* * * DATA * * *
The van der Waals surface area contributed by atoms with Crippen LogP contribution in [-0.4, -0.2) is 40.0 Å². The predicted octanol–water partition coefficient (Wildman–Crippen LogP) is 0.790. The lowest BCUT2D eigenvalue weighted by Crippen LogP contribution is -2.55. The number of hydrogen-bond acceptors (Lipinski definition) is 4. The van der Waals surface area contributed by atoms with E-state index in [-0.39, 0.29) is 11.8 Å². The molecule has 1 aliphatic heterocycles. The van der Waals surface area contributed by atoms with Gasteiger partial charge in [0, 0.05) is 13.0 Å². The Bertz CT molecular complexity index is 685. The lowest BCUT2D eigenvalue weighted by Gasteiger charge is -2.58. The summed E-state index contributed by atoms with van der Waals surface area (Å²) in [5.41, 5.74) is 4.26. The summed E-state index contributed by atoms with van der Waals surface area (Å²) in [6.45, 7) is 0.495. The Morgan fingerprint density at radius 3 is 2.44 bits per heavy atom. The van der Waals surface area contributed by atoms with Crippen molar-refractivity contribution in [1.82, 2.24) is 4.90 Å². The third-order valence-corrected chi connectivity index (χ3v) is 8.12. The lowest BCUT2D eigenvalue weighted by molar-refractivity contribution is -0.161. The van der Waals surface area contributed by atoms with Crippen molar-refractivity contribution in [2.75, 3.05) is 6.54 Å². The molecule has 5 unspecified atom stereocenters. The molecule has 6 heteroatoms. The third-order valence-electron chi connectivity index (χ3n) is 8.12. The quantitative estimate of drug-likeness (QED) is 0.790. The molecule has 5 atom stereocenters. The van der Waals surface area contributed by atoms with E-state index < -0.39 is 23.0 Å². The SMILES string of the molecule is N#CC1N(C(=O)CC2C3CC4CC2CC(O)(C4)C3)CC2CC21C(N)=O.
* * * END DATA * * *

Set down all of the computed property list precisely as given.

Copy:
The van der Waals surface area contributed by atoms with Crippen LogP contribution in [-0.4, -0.2) is 40.0 Å². The predicted octanol–water partition coefficient (Wildman–Crippen LogP) is 0.790. The lowest BCUT2D eigenvalue weighted by Crippen LogP contribution is -2.55. The number of hydrogen-bond acceptors (Lipinski definition) is 4. The van der Waals surface area contributed by atoms with E-state index in [-0.39, 0.29) is 11.8 Å². The molecule has 1 aliphatic heterocycles. The van der Waals surface area contributed by atoms with Gasteiger partial charge in [0, 0.05) is 13.0 Å². The Bertz CT molecular complexity index is 685. The lowest BCUT2D eigenvalue weighted by Gasteiger charge is -2.58. The summed E-state index contributed by atoms with van der Waals surface area (Å²) in [5.41, 5.74) is 4.26. The summed E-state index contributed by atoms with van der Waals surface area (Å²) in [6.45, 7) is 0.495. The Morgan fingerprint density at radius 3 is 2.44 bits per heavy atom. The van der Waals surface area contributed by atoms with Crippen molar-refractivity contribution in [1.82, 2.24) is 4.90 Å². The third-order valence-corrected chi connectivity index (χ3v) is 8.12. The lowest BCUT2D eigenvalue weighted by molar-refractivity contribution is -0.161. The van der Waals surface area contributed by atoms with Crippen molar-refractivity contribution in [2.75, 3.05) is 6.54 Å². The molecule has 5 unspecified atom stereocenters. The molecule has 6 heteroatoms. The third-order valence-electron chi connectivity index (χ3n) is 8.12. The quantitative estimate of drug-likeness (QED) is 0.790. The molecule has 5 atom stereocenters. The van der Waals surface area contributed by atoms with E-state index < -0.39 is 23.0 Å². The SMILES string of the molecule is N#CC1N(C(=O)CC2C3CC4CC2CC(O)(C4)C3)CC2CC21C(N)=O.